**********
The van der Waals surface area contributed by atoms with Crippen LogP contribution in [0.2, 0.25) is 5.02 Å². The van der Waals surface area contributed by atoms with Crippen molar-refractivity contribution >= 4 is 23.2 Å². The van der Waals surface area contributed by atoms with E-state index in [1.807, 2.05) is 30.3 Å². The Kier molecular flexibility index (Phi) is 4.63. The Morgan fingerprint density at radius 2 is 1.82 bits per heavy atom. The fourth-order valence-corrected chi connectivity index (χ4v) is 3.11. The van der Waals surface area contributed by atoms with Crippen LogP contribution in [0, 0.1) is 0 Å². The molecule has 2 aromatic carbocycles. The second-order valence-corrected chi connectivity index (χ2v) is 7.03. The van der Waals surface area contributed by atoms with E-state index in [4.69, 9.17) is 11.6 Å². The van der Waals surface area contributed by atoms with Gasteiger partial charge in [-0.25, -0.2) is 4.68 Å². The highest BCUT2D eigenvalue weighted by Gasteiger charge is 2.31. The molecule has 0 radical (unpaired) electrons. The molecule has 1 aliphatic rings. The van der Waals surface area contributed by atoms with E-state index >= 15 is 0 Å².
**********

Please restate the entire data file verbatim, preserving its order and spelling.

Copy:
The van der Waals surface area contributed by atoms with Crippen LogP contribution in [0.2, 0.25) is 5.02 Å². The van der Waals surface area contributed by atoms with Crippen molar-refractivity contribution >= 4 is 23.2 Å². The van der Waals surface area contributed by atoms with E-state index in [1.807, 2.05) is 30.3 Å². The Kier molecular flexibility index (Phi) is 4.63. The Morgan fingerprint density at radius 2 is 1.82 bits per heavy atom. The fourth-order valence-corrected chi connectivity index (χ4v) is 3.11. The van der Waals surface area contributed by atoms with Crippen LogP contribution in [0, 0.1) is 0 Å². The molecule has 2 aromatic carbocycles. The second-order valence-corrected chi connectivity index (χ2v) is 7.03. The van der Waals surface area contributed by atoms with E-state index in [4.69, 9.17) is 11.6 Å². The van der Waals surface area contributed by atoms with Gasteiger partial charge in [-0.25, -0.2) is 4.68 Å². The highest BCUT2D eigenvalue weighted by Gasteiger charge is 2.31. The molecule has 0 radical (unpaired) electrons. The molecule has 1 aliphatic rings. The van der Waals surface area contributed by atoms with E-state index >= 15 is 0 Å².